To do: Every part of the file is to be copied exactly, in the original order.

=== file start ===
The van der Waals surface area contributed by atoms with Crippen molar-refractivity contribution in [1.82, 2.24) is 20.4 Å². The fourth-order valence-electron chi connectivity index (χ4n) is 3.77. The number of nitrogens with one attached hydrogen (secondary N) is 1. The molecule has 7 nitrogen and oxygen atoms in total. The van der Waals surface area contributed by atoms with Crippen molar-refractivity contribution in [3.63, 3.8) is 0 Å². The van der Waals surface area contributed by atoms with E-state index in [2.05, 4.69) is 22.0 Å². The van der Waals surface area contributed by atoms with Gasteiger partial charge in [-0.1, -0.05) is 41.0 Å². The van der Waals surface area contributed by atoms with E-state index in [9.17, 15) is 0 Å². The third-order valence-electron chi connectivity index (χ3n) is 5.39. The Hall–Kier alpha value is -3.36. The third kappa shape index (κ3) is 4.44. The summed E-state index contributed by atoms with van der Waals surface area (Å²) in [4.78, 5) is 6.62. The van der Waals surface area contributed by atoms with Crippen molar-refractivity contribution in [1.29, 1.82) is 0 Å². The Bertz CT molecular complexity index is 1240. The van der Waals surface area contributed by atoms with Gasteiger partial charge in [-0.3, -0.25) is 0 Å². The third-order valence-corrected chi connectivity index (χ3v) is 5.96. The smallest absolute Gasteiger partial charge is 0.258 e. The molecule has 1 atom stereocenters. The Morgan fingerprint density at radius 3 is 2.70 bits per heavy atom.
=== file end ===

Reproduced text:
The van der Waals surface area contributed by atoms with Crippen molar-refractivity contribution in [1.82, 2.24) is 20.4 Å². The fourth-order valence-electron chi connectivity index (χ4n) is 3.77. The number of nitrogens with one attached hydrogen (secondary N) is 1. The molecule has 7 nitrogen and oxygen atoms in total. The van der Waals surface area contributed by atoms with Crippen molar-refractivity contribution in [3.63, 3.8) is 0 Å². The van der Waals surface area contributed by atoms with E-state index in [2.05, 4.69) is 22.0 Å². The van der Waals surface area contributed by atoms with Gasteiger partial charge in [-0.1, -0.05) is 41.0 Å². The van der Waals surface area contributed by atoms with E-state index in [9.17, 15) is 0 Å². The third-order valence-electron chi connectivity index (χ3n) is 5.39. The Hall–Kier alpha value is -3.36. The third kappa shape index (κ3) is 4.44. The summed E-state index contributed by atoms with van der Waals surface area (Å²) in [4.78, 5) is 6.62. The van der Waals surface area contributed by atoms with Crippen molar-refractivity contribution in [1.29, 1.82) is 0 Å². The Bertz CT molecular complexity index is 1240. The van der Waals surface area contributed by atoms with Gasteiger partial charge in [-0.3, -0.25) is 0 Å². The third-order valence-corrected chi connectivity index (χ3v) is 5.96. The smallest absolute Gasteiger partial charge is 0.258 e. The molecule has 1 atom stereocenters. The Morgan fingerprint density at radius 3 is 2.70 bits per heavy atom.